Some thirty odd years ago, a young man of twenty-two, the son of a Welsh clergyman, fresh from school and with his head full of a curiously occult mediaevalism, privately acquired from yellowed palimpsests and dog-eared volumes of black letter, wrote a classic. More, he had it published. Only one review copy was sent out; that was to Le Livre, of Paris. It fell into the hands of Octave Uzanne, who instantly ordered Rabelais and Boccaccio to “shove over” on the immortal seats and make room by their side for the author. The book was The Chronicle of Clemendy; the author, Arthur Machen.

Three years ago, about, not long after the great war first shook the world, a London evening newspaper published inconspicuously a purely fictional account of a supposed incident of the British retreat from Mons. It described the miraculous intervention of the English archers of Agincourt at a time when the British were sore pressed by the German hordes. Immediately, churchmen, spiritualists, and a host of others, seized upon it as an authentic record and the miracle as an omen. In the hysteria that followed, Arthur Machen, its author, found himself a talked-of man, because he wrote to the papers denying that the narrative was factual. Later, when his little volume, The Bowmen and Other Legends of the War, appeared in print, it met with an extraordinary and rather impertinent success.

But what had Machen been doing all those long years between 1885 and 1914?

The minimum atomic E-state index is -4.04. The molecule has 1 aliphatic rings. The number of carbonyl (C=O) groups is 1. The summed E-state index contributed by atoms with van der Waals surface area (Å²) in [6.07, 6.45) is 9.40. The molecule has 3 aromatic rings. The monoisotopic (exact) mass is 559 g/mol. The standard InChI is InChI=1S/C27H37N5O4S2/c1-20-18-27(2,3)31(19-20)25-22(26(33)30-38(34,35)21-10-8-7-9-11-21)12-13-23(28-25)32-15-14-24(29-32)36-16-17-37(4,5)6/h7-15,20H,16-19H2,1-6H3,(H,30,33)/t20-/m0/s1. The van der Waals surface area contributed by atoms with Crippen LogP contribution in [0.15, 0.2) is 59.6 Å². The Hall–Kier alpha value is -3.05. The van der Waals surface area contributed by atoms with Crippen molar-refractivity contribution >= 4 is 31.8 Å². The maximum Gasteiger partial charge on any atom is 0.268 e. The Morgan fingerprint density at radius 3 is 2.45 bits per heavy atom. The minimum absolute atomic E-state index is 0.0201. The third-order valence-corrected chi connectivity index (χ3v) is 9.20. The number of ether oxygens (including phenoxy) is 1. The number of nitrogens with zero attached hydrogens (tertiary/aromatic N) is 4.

In a day of haphazard fiction and rodomontade criticism, the advent of a master workman is likely to be unheralded, if, indeed, he is fortunate enough to find a publisher to put him between covers. Mr. Machen is not a newcomer, however, as we have seen; no immediate success with a “best seller” furnishes an incentive for a complimentary notice. He is an unknown, in spite of Clemendy, in spite of “The Bowmen,” in spite of everything. For thirty years he has been writing English prose, a period ample for the making of a dozen reputations of the ordinary kind, and in that time he has produced just ten books. In thirty years Harold Bindloss and Rex Beach will have written one-hundred-and-ten books and sold the moving picture rights of them all.

Of course, it is exactly because he does not write books of the ordinary kind that Arthur Machen’s reputation as a writer was not made long ago. His apotheosis will begin after his death. The insectial fame of the “popular” novelist is immediate; it is born at dawn and dies at sunset. The enduring fame of the artist too often is born at sunset, but it is immortal.